This is my third foray into INJC, and the first that isn't based on HPL, and I think it's safe to say that I'm now a fan. Maybe not his biggest fan, aThis is my third foray into INJC, and the first that isn't based on HPL, and I think it's safe to say that I'm now a fan. Maybe not his biggest fan, and he may not be my favorite graphic novelist, but I'll probably track down much of the rest of his work, and certainly the remainder of the "weird fiction."...more
It is perhaps fairest and necessary to note that I read this without having seen any of the Amazon series, and while deeply under the influence of AreIt is perhaps fairest and necessary to note that I read this without having seen any of the Amazon series, and while deeply under the influence of Arendt, Reich, Solzhenitsyn's Gulag and The First Circle, and life in contemporary Trumpistan. This certainly colored my view.
For all that, I rather enjoyed it. Taking into account the age of this book, the complexity and depth of alternative history within alternative history is rather remarkable, and being a denizen of the Bay Area now myself it's fun to read about settings I sort of almost know but not quite. The ending, as is so often the case for me, seemed excessively anticlimactic, though this appears perhaps a deliberate attempt to leave room for a sequel that never quite happened: PKD noted in a 1976 interview, "And so there's no real ending on it. I like to regard it as an open ending. It will segue into a sequel sometime."
A friend and fellow GR reviewer was unable to finish it due to distaste for the (racist?) patois of the Japanese of the P.S.A. and warned me of that, so this perhaps stood out to me more than it might have otherwise. While such use of dialect is often problematic in literature—especially the pulp fiction of white male nerds and crazies—I think I see what PKD was trying to do here, and it may not be quite so racist as it might seem on first blush to the more "woke" eyes of the 21st-century liberal. It appears to me that this serves as a device for indicating how enmeshed with the occupying Japanese administration a given character is. Given how language drifts in natural circumstances (for example, the vowel shifting of the midwestern states today, or the deliberate divergence of American English from the King's English in the colonial/revolutionary era), this strikes me as plausible in general, if not in precisely the caricaturing fashion portrayed here. I note particularly that Childan, whose livelihood depends on catering to the Japanese, always uses this broken English, while the working-class Frink barely seems to use it at all and only out loud, and Juliana never, except perhaps when directly engaged with the I Ching which is itself elliptical on occasion. I myself have an unfortunate tendency to lapse into half-assed iambs if I spend too much time buried in Shakespeare, so I would imagine it fairly natural that (a) the Japanese occupiers wouldn't be overly interested in learning any more English than is necessary to effectively rule the English-speaking Pacific, and (b) the influence of their use of the language as a "high-place" ruling class combined with (c) the obsessive use of the poetic oracle would have a progressive impact on spoken language in proportion to the depth of immersion. So, while the trope remains awkward (though no more so than Nadsat, which is considerably more difficult to follow), it is not unreasonable, and is almost certainly used to make an expository point about the milieu and the characters while providing a means of disambiguating them.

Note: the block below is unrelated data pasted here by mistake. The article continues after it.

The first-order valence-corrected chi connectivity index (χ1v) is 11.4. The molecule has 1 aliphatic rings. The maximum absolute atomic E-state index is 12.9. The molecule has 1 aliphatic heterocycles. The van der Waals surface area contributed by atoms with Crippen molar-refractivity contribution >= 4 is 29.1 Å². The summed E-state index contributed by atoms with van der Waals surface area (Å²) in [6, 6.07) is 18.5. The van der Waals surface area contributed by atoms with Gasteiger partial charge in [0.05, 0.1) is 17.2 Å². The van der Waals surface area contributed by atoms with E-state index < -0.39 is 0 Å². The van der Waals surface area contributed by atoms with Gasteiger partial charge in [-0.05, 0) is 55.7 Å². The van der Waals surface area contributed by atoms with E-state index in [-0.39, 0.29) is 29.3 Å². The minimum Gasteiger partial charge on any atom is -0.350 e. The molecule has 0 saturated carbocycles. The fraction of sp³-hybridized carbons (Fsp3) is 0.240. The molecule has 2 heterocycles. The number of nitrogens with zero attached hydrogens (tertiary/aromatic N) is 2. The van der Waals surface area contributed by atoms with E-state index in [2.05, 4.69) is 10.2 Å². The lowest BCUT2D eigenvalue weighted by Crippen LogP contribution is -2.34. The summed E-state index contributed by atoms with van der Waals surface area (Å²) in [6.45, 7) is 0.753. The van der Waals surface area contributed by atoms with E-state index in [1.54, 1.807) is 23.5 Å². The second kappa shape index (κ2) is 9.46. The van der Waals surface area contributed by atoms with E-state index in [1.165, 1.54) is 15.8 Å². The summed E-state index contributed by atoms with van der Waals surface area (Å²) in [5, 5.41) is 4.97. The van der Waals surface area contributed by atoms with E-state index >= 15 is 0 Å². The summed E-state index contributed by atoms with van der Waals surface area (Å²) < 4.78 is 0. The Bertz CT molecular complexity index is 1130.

And it totally sounds racist, so one star off anyway....more